FIFTY years ago today, the maximum wage was abolished – leaving footballers free to earn as much as the market decreed their skills to be worth.
But, rather than helping underpaid players gain the appropriate remuneration, did the pioneering efforts of Jimmy Hill and company serve merely to tip the balance fatally in the other direction?
One man who thinks so is Dave Whelan – and he is in the perfect position to pass comment.
Whelan was a 24-year-old full-back just recovering from breaking his leg in the 1960 FA Cup final when the maximum wage was abolished.
And, in his present role as Latics chairman, he has seen first hand over the past 16 years the extent of power that is now enjoyed by the players of today.
Speaking exclusively to the Wigan Observer, Whelan believes ‘sense and sensibility’ have been lost to the game, perhaps forever, in the quest for cash.
But, allowing his mind to wander back half a century, he agrees the abolition of the maximum wage was a vital necessity.
“Unfortunately, I was still in plaster with my broken leg at the time, and I couldn’t even negotiate because I was out of action,” Whelan reminisces.
“I was on £20 a week, which was the maximum wage you could get in the First Division back then.
“The contract was up to the club then, they owned you totally, and it had to change.
“I mean, £20 a week maximum wage was totally utterly unfair, and to go open was the fairest thing to do at the time,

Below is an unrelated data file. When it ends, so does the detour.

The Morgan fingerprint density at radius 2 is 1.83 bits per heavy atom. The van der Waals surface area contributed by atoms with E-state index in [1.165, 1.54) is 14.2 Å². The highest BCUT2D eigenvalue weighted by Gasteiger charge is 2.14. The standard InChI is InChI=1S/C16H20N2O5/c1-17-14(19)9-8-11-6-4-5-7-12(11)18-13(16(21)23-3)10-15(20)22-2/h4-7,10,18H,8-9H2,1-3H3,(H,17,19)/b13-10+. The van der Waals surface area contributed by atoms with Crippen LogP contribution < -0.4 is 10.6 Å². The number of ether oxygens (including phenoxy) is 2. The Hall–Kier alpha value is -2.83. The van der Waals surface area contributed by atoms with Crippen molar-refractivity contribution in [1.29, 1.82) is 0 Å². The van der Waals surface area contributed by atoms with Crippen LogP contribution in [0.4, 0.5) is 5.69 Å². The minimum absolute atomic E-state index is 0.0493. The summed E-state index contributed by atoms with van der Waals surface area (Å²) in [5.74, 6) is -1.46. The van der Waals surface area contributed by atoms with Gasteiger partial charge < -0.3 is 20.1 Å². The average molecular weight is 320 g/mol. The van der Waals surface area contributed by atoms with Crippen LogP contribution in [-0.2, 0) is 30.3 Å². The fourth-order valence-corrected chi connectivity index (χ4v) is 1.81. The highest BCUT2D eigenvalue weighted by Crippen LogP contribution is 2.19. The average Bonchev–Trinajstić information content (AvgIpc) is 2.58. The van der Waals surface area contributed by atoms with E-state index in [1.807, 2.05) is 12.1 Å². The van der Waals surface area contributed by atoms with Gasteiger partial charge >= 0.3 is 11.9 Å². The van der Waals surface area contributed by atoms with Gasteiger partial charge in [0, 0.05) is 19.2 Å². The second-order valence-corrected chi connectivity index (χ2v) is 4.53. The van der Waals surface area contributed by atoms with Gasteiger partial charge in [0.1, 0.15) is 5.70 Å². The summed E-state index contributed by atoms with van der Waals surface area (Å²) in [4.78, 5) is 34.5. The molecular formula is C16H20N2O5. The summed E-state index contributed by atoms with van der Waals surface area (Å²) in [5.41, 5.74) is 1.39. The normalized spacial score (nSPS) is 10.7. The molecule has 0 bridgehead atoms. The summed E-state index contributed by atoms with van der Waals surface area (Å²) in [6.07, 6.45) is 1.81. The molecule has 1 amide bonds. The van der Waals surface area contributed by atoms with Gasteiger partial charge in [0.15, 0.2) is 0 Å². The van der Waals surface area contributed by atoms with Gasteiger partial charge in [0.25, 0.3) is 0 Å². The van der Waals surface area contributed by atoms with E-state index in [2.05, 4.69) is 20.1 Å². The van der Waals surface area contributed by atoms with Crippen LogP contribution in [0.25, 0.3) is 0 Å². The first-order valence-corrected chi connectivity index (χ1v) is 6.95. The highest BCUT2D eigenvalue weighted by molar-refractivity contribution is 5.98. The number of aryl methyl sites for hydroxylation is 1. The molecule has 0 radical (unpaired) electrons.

“The trouble is, it’s gone absolutely barmy now.”
Now the boot is one the other foot, Whelan has seen clubs and the game increasingly playing second fiddle to players, many of whom have even been prepared to go on strike to get their own way.
And he places the blame in only one direction – the players’ agents.
“The football clubs and agents have driven it out of control – the agents are responsible for a lot of what’s wrong in the game today,” he explained.
“There are some good agents. I don’t want to criticise them all, because there are some very, very good agents and the game needs them.
“But there’s also an awful lot of agents who are just out for their own interests, which is not good for anyone.
“I think the players now take notice of the agents entirely. They give their whole playing career to the agent and leave it to him – very few players override the agent these days.
“I think a return to sense and sensibility would help bring it back. That would make it much, much fairer.
“And it’s got to happen sooner or later.”
Because of their size, Latics have always been at the bottom end of the Premier League spending since winning promotion to the top flight in 2005.
For instance, their record signing – Charles N’Zogbia – cost significantly less than Wayne Rooney now pockets in a single season.
But Whelan believes the time is finally coming for all clubs to get their spending on wages in check, to avoid a repeat of the financial Armageddon that has struck the likes of Leeds United and Portsmouth.
“Looking at this transfer window, there’s not going to be a lot of mass activity in it like there normally is,” he added.
“That’s because all the clubs have realised they’ve just not got the money and they’re not prepared to borrow any more.
“As time gets towards the end of the period for signing players on not signing them, things may hot up a little.
“But there’s not the same drive this year for clubs to sign players. I think everyone is coming to their senses and thinking ‘no, we’re not borrowing any more money’.
“Here at Wigan, there’s only money there if we sell someone, and I think you’ll find that’s the case for most of the Premier League clubs.
“Football clubs now, I think, are starting to come to their senses – no more borrowing, no more stupidity.”